pearg

  1. NEW PUBLICATION | Impacts of recent climate change on terrestrial flora and fauna: Some emerging Australian examples

    Words: Nick Bell Header image: Johan Larson, Department of Tropical Biology, James Cook University Together with a team of experts from across Australia, PEARG has recently published an open access review in Austral Ecology. The review outlines eight case studies which demonstrate the effects of climate change on the nation’s native flora and fauna. We’ve […]

    blogs.unimelb.edu.au/pearg/2018/11/22/new-publication-impacts-of-recent-climate-change-on-terrestrial-flora-and-fauna-some-emerging-australian-examples

  2. Collecting Rhynchosciara: an important fly in the history of genetics

    Words and images: Ann Stocker Rhynchosciara species are endemic to South and Central America. The larvae are readily observed because they are a centimeter or more in length, usually reddish in colour and travel in groups of dozens to hundreds of individuals (Fig 1). However, they only came to the attention of biologists after Crodowaldo […]

    blogs.unimelb.edu.au/pearg/2018/11/06/collecting-rhynchosciara-an-important-fly-in-the-history-of-genetics

  3. In the ‘field’ of science

    Words: Samantha Ward If I ask you what is involved in studying for a PhD, a Doctor of Philosophy, a higher or postgraduate degree in science, what do you envisage? The terms are different, but I’m sure the image is the same. How do you imagine a Science PhD? Credit: Cindy Schultz via Flickr Most people […]

    blogs.unimelb.edu.au/pearg/2018/11/01/760

  4. The platypus: another impending extinction?

    Words: Samantha Ward The duck-billed platypus has always been something of an enigma. When the first pelt and sketch were sent back to Europe at the end of the 18th century, many British scientists refused to accept the platypus was a real organism. Instead, they believed it was an assortment of animal parts that had been […]

    blogs.unimelb.edu.au/pearg/2018/11/01/the-platypus-another-impending-extinction

  5. A cat-astrophe waiting to happen!!!

    Words: Samantha Ward Friend or foe? When you look at your fluffy pet cat curled up beside you on the sofa, do you see a cute companion or a calculating killer? Cute companion or calculating killer? Credit: Author’s own. I’m going to assume the former, but now let me ask you this: Do you let […]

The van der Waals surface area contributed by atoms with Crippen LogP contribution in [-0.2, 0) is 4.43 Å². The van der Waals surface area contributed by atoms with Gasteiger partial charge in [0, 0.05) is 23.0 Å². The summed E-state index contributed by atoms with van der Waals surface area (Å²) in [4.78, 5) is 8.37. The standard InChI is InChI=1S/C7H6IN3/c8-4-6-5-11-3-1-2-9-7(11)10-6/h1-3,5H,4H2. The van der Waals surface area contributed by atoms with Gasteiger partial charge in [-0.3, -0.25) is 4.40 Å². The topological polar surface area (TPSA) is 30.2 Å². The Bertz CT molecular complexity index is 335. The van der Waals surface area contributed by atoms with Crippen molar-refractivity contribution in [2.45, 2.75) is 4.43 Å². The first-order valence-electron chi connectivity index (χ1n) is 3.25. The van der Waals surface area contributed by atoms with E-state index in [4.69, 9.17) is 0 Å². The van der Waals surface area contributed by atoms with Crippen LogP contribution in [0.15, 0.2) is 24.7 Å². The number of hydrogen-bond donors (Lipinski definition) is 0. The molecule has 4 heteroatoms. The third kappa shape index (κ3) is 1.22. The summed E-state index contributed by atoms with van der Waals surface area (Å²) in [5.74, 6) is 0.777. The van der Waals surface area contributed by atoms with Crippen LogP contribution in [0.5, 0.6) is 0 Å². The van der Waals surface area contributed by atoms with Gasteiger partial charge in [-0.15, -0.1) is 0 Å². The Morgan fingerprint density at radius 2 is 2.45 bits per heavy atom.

blogs.unimelb.edu.au/pearg/2018/11/01/a-cat-astrophe-waiting-to-happen

  6. Zoos – the good, the bad and the ugly

    Words: Samantha Ward We’re going to the zoo, zoo, zoo. How about you, you, you…?” Perhaps you remember singing the song when you were a child. If you do, you probably have it stuck in your head now! If you don’t, I’m sure you remember those fun-filled zoo days watching gigantic elephants spraying themselves with […]

    blogs.unimelb.edu.au/pearg/2018/11/01/zoos-the-good-the-bad-and-the-ugly

  7. Congratulations to Ann Stocker | fungus gnat species named

    Image credit: Zootaxa Congratulations to Ann for being recognised for her extensive contributions to our understanding of Australian flies. A species of Victorian fungus gnat (Diptera: Sciaridae) has been formally described and named Austrosciara stockerae. You can read about the taxonomic details in a recent Zootaxa article here. The dedication blurb A bit about Ann […]

    blogs.unimelb.edu.au/pearg/2018/10/24/congratulations-to-ann-stocker-fungus-gnat-species-named

  8. The diversity of Aussie grasshoppers | Part two

    Words and images: Vanessa White Some important lessons learnt and new questions around Vandiemenella laboratory rearing In the previous grasshopper blog, I reported “reasonable success with room for improvement” in our attempts to rear Vandiemenella grasshopper nymphs in the laboratory. Alternative housing is an important focus for improvement, but a discussion with Mike and Ary […]

    blogs.unimelb.edu.au/pearg/2018/10/15/the-diversity-of-aussie-grasshoppers-part-two

  9. The diversity of Aussie grasshoppers | Part one

    Words: Vanessa White Images: Mike Kearney and Vanessa White Why Australian grasshoppers are fantastic research subjects: The Morabine grasshoppers (subfamily Morabinae) commonly known as “matchstick grasshoppers” are endemic to Australia and comprise 40 genera and around 250 species (Rentz 1996). Both sexes are wingless with a characteristic matchstick-like appearance. Some Morabine species have been studied […]

    blogs.unimelb.edu.au/pearg/2018/10/08/the-diversity-of-aussie-grasshoppers-part-one

  10. Marking mosquitoes

    Words: Mengjia Liu Images: Perran Ross and Mengjia Liu It is important to study the fitness of different colonies of Wolbachia-infected mosquitoes, and also of interest to test fitness effects within the same colony when mosquitoes are maintained under different conditions. As we have been maintaining uninfected mosquitoes under laboratory conditions for over 25 generations, […]

    blogs.unimelb.edu.au/pearg/2018/10/05/marking-mosquitoes

Number of posts found: 100